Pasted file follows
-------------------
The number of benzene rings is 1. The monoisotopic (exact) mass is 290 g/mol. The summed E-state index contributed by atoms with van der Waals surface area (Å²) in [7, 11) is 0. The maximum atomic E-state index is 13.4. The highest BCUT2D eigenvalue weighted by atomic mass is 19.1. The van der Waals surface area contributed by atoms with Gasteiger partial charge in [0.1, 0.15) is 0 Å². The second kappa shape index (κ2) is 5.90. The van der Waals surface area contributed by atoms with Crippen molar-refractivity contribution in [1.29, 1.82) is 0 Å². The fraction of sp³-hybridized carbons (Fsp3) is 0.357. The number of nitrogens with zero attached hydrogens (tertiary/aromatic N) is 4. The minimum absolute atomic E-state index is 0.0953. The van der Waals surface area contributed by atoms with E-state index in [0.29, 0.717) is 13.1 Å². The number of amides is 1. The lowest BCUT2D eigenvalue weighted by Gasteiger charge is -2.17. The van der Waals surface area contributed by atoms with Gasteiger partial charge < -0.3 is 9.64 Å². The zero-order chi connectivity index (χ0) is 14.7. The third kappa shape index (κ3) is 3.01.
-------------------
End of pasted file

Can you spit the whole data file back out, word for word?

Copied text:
The number of benzene rings is 1. The monoisotopic (exact) mass is 290 g/mol. The summed E-state index contributed by atoms with van der Waals surface area (Å²) in [7, 11) is 0. The maximum atomic E-state index is 13.4. The highest BCUT2D eigenvalue weighted by atomic mass is 19.1. The van der Waals surface area contributed by atoms with Gasteiger partial charge in [0.1, 0.15) is 0 Å². The second kappa shape index (κ2) is 5.90. The van der Waals surface area contributed by atoms with Crippen molar-refractivity contribution in [1.29, 1.82) is 0 Å². The fraction of sp³-hybridized carbons (Fsp3) is 0.357. The number of nitrogens with zero attached hydrogens (tertiary/aromatic N) is 4. The minimum absolute atomic E-state index is 0.0953. The van der Waals surface area contributed by atoms with E-state index in [0.29, 0.717) is 13.1 Å². The number of amides is 1. The lowest BCUT2D eigenvalue weighted by Gasteiger charge is -2.17. The van der Waals surface area contributed by atoms with Gasteiger partial charge < -0.3 is 9.64 Å². The zero-order chi connectivity index (χ0) is 14.7. The third kappa shape index (κ3) is 3.01.